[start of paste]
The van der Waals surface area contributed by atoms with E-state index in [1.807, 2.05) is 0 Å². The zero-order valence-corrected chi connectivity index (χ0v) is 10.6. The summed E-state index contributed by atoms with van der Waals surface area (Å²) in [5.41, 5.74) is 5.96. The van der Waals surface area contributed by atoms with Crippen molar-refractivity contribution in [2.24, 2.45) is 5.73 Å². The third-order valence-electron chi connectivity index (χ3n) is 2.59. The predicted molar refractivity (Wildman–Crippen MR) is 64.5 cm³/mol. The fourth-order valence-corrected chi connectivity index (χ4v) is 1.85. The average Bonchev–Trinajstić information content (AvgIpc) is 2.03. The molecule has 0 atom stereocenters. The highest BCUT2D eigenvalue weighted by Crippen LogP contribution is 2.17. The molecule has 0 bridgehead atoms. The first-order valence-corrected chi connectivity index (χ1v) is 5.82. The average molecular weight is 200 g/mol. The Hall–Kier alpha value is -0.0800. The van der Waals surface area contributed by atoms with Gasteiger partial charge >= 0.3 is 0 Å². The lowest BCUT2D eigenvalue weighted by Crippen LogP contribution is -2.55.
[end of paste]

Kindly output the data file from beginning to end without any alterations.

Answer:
The van der Waals surface area contributed by atoms with E-state index in [1.807, 2.05) is 0 Å². The zero-order valence-corrected chi connectivity index (χ0v) is 10.6. The summed E-state index contributed by atoms with van der Waals surface area (Å²) in [5.41, 5.74) is 5.96. The van der Waals surface area contributed by atoms with Crippen molar-refractivity contribution in [2.24, 2.45) is 5.73 Å². The third-order valence-electron chi connectivity index (χ3n) is 2.59. The predicted molar refractivity (Wildman–Crippen MR) is 64.5 cm³/mol. The fourth-order valence-corrected chi connectivity index (χ4v) is 1.85. The average Bonchev–Trinajstić information content (AvgIpc) is 2.03. The molecule has 0 atom stereocenters. The highest BCUT2D eigenvalue weighted by Crippen LogP contribution is 2.17. The molecule has 0 bridgehead atoms. The first-order valence-corrected chi connectivity index (χ1v) is 5.82. The average molecular weight is 200 g/mol. The Hall–Kier alpha value is -0.0800. The van der Waals surface area contributed by atoms with Gasteiger partial charge >= 0.3 is 0 Å². The lowest BCUT2D eigenvalue weighted by Crippen LogP contribution is -2.55.